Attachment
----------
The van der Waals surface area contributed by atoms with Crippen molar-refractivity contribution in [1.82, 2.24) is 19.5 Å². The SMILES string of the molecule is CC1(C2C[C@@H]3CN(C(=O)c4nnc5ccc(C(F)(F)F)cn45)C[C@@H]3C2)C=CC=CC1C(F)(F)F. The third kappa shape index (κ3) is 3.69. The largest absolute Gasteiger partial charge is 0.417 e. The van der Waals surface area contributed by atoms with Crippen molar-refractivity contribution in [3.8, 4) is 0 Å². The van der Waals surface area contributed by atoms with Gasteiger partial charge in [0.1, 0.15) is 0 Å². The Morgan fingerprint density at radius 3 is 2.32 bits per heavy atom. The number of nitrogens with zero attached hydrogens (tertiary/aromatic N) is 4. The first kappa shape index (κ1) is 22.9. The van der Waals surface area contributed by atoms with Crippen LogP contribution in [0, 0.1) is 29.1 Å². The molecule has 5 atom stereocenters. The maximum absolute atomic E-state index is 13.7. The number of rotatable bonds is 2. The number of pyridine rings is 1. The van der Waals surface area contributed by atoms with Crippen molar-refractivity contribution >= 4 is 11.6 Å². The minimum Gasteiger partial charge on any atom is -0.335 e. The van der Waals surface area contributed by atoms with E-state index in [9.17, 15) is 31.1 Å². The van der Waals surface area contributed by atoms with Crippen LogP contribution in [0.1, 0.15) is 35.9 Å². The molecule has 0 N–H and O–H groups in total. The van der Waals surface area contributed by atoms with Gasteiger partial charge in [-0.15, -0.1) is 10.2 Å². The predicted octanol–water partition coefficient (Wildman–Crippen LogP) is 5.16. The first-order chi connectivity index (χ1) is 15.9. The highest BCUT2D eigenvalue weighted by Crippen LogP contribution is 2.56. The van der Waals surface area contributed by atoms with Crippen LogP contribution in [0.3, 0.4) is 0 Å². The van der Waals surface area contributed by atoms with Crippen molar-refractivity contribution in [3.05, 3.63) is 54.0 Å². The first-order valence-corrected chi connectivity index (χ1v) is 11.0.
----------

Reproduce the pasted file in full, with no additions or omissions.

The van der Waals surface area contributed by atoms with Crippen molar-refractivity contribution in [1.82, 2.24) is 19.5 Å². The SMILES string of the molecule is CC1(C2C[C@@H]3CN(C(=O)c4nnc5ccc(C(F)(F)F)cn45)C[C@@H]3C2)C=CC=CC1C(F)(F)F. The third kappa shape index (κ3) is 3.69. The largest absolute Gasteiger partial charge is 0.417 e. The van der Waals surface area contributed by atoms with Crippen molar-refractivity contribution in [3.8, 4) is 0 Å². The van der Waals surface area contributed by atoms with Gasteiger partial charge in [0.1, 0.15) is 0 Å². The Morgan fingerprint density at radius 3 is 2.32 bits per heavy atom. The number of nitrogens with zero attached hydrogens (tertiary/aromatic N) is 4. The first kappa shape index (κ1) is 22.9. The van der Waals surface area contributed by atoms with Crippen LogP contribution in [0, 0.1) is 29.1 Å². The molecule has 5 atom stereocenters. The maximum absolute atomic E-state index is 13.7. The number of rotatable bonds is 2. The number of pyridine rings is 1. The van der Waals surface area contributed by atoms with Crippen molar-refractivity contribution >= 4 is 11.6 Å². The minimum Gasteiger partial charge on any atom is -0.335 e. The van der Waals surface area contributed by atoms with E-state index in [9.17, 15) is 31.1 Å². The van der Waals surface area contributed by atoms with Crippen LogP contribution in [0.1, 0.15) is 35.9 Å². The molecule has 0 N–H and O–H groups in total. The van der Waals surface area contributed by atoms with Gasteiger partial charge in [-0.15, -0.1) is 10.2 Å². The predicted octanol–water partition coefficient (Wildman–Crippen LogP) is 5.16. The first-order chi connectivity index (χ1) is 15.9. The highest BCUT2D eigenvalue weighted by Crippen LogP contribution is 2.56. The van der Waals surface area contributed by atoms with Crippen LogP contribution in [0.3, 0.4) is 0 Å². The van der Waals surface area contributed by atoms with Crippen molar-refractivity contribution in [3.05, 3.63) is 54.0 Å². The first-order valence-corrected chi connectivity index (χ1v) is 11.0.